apiVersion: batch/v1
kind: Job
metadata:
name: swap-cf-origin-path-{{ .Values.app.name }}-{{ .Values.app.version }}
spec:
template:
spec:
serviceAccountName: {{ .Values.app.name }}
containers:
name: aws-cli
image: {{ .Values.app.jobImage }}
env:
name: S3_BUCKET_NAME
value: {{ .Values.app.originS3 }}
name: ORIGIN_PATH
value: /{{ .Release.Namespace }}/{{ .Values.app.version }}
name: AWS_REGION
value: {{ .Values.global.region }}
command: [/bin/sh”,-c”]
args:
|
set -e
yum install jq -y

CF_DIST_ID=$(aws cloudfront list-distributions –query “DistributionList.Items[?contains(Origins.Items[].DomainName, ‘${S3_BUCKET_NAME}.s3.${AWS_REGION}.amazonaws.com’)].Id | [0]” –output text)

OUTPUT=$(aws cloudfront get-distribution-config –id $CF_DIST_ID)
ETAG=$(echo “$OUTPUT” | jq -r ‘.ETag’)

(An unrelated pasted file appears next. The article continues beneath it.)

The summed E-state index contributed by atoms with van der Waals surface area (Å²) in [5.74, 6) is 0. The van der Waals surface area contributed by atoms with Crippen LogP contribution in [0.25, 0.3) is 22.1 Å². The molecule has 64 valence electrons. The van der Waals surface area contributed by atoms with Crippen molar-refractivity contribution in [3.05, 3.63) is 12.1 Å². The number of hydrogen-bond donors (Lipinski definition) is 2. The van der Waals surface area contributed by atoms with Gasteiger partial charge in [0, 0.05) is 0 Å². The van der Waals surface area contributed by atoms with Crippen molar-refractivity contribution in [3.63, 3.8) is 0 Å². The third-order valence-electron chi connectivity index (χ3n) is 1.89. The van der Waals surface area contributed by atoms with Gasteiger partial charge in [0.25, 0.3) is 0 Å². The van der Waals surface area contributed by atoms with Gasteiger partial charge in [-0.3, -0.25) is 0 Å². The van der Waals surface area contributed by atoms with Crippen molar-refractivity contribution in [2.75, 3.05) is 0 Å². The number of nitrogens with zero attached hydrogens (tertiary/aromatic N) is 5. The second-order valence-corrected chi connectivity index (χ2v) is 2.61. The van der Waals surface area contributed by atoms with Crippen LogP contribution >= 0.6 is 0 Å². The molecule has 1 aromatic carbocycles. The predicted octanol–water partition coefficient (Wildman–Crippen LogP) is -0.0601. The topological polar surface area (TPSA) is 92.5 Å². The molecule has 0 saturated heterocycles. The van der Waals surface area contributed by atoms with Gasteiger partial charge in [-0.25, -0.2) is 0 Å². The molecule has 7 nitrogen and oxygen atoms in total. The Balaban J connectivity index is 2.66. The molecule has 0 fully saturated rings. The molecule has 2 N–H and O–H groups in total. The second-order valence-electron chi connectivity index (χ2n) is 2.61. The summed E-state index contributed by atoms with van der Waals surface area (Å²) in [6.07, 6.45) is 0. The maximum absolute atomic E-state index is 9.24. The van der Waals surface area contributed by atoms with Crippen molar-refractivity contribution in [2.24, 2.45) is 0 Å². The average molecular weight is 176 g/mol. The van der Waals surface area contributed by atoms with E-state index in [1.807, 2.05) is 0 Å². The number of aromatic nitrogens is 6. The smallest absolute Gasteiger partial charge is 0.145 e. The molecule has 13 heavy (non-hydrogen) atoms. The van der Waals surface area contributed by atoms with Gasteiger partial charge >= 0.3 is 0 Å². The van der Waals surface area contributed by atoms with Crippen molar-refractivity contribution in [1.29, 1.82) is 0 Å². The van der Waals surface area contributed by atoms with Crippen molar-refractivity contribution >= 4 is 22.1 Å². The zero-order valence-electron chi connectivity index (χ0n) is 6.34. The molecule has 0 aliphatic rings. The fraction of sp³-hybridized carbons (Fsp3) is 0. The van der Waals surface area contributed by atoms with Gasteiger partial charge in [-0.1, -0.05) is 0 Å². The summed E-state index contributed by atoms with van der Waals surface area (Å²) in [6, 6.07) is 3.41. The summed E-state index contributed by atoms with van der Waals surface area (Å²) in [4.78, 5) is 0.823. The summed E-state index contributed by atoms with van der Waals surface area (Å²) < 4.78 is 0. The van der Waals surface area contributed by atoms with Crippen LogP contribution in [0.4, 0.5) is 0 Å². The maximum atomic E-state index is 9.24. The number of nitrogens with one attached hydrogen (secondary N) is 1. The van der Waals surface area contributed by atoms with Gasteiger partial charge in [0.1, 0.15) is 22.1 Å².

DIST_CONFIG=$(echo “$OUTPUT” | jq ‘.DistributionConfig’)

UPDATED_CONFIG=$(echo “$DIST_CONFIG” | jq –arg path “${ORIGIN_PATH}” ‘.Origins.Items[0].OriginPath = $path’)

aws cloudfront update-distribution –id $CF_DIST_ID –if-match $ETAG –distribution-config “$UPDATED_CONFIG”

aws cloudfront create-invalidation –distribution-id $CF_DIST_ID –paths “/*”
restartPolicy: Never
backoffLimit: {{ .Values.app.backOffLimit }}

To allow our Kubernetes job to interact with AWS services like CloudFront and S3, we need to grant it the necessary permissions to the job’s service account. We can achieve this by using IAM Roles for Service Accounts (IRSA) or Pod identities. Here’s how you can configure IRSA option using Terraform. This setup allows the Kubernetes job to securely perform actions required for updating the CloudFront origin path and invalidating the cache.

data “aws_iam_policy_document” “service_account_assume_role” {
statement {
actions = [“sts:AssumeRoleWithWebIdentity”]
effect = “Allow”

condition {
test = “StringEquals”
variable = “${replace(aws_iam_openid_connect_provider.oidc_provider_sts.url, “https://”, “”)}:aud”
values = [“sts.amazonaws.com”]
}

condition {
test = “StringEquals”